In the beginning was the word. In 1976 Rose Beranbaum heard the word and it was bake. She baked a cake and it was good. She baked another and it was better. In 1981 she heard a new word and it was write. She wrote a book and it too was good. In fact some consider it the first and last word on a deliciously difficult topic. Beranbaum titled it The Cake Bible.
Published this fall, the book is selling like, well, hotcakes, after earning drooling reviews. “This book has taken on a life of its own,” says Beranbaum. “I keep saying, ‘Well, it says…’ and then I remember I’m the one who said it.”
Written to be taken literally, Beranbaum’s bible proffers absolute laws for successful cake baking, and her commandments must never be broken. The flour must always be cake flour. It must never contain leavening. The butter should be unsalted and if it isn’t allowed to soften first, the cake will not be divine. Baking powder must be fresh. Superfine sugar does make a difference. You may either weigh your ingredients or measure them by volume, but you must be precise. Above all, reminds the author, remember that “cake-making is an exact process.”
Beranbaum’s bible starts with the simple pound cake, the “mother” of all butter cakes. From there, Beranbaum takes her loyal followers deeper into the chemical mysteries of batter than their mothers ever could. In prose as fresh as her baked goods, she builds upon and transmutes the basic pound cake recipe until her disciples understand how each ingredient works. Finally, she blesses them with ways to decorate till they drop.
The energetic 44-year-old has the right to preach the baker’s ultimate truths. No mere “typewriter cook,” Beranbaum earned her master’s degree in 1975 with a thesis on the sifting of cake flour. She baked James Beard’s 80th-birthday cake in 1983. She has also baked $500 cakes to order and taught classes in her lower Manhattan apartment, which she called the Cordon Rose Cooking School.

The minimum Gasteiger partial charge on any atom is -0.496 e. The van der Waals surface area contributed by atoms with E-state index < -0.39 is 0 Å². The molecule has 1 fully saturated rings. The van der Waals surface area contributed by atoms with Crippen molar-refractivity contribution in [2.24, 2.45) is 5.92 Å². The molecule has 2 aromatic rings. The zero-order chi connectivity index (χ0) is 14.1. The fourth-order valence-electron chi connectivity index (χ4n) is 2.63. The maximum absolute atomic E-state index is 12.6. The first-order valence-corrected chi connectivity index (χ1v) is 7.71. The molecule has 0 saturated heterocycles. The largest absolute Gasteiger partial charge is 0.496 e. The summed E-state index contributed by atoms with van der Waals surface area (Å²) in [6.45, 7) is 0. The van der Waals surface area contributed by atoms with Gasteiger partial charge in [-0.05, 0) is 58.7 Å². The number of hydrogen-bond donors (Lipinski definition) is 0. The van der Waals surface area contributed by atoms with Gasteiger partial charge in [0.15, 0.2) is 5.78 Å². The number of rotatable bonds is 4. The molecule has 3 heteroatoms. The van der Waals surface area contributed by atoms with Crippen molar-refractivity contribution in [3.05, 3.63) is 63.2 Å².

Closet kitchen klutzes will be thrilled to discover that Beranbaum had never even decorated a cake until 13 years ago, when she made one for her stepson’s 13th birthday. Nonetheless, the whole process remains for her a mystical experience. “There is something magical about making a rose,” she says. “I make them all the time, but I’m still in awe of it myself.”
Whisked to prominence with the publication of her 537-page tome, Beranbaum was not born with a silver mixing spoon in her mouth. Rose Levy was raised in Manhattan—where her father is a cabinetmaker and her mother a retired dentist—without the slightest interest in cooking. “My mother and grandmother looked at food merely as fuel,” she says. Dropping out of the University of Vermont in her sophomore year, Rose was married to a writer and living in Pennsylvania at 19. Divorced 3½ years later, she moved back to New York, where a stint in the test kitchen at the Reynolds Metals Company persuaded her to finish college and pursue cooking full-time. While working and studying at New York University, Rose met Elliott Beranbaum, now 54, a widowed radiologist with two children. They married 13 years ago.
Along with her proselytizing on a holy book tour, Beranbaum has just released a 90-minute video, Cookies, Cakes & Pies, and she admits she would like to have her own TV series. She is also translating and revising the French chocolate bible, La Passion du Chocolat by Bernachon. Already on the back burner is a new testament sequel: The Pastry Bible.
Beranbaum’s loyal readers seem to feel about her cookbook the way neighbors in her Greenwich Village apartment building feel about her cakes. She once encountered a fan while on her way to the incinerator with a cake she felt was less than perfect. Learning of her destination, the neighbor rescued the cake with a shout: “Don’t you realize that your failures are our life’s delights?”
—Ned Geeslin, and Lee Powell in New York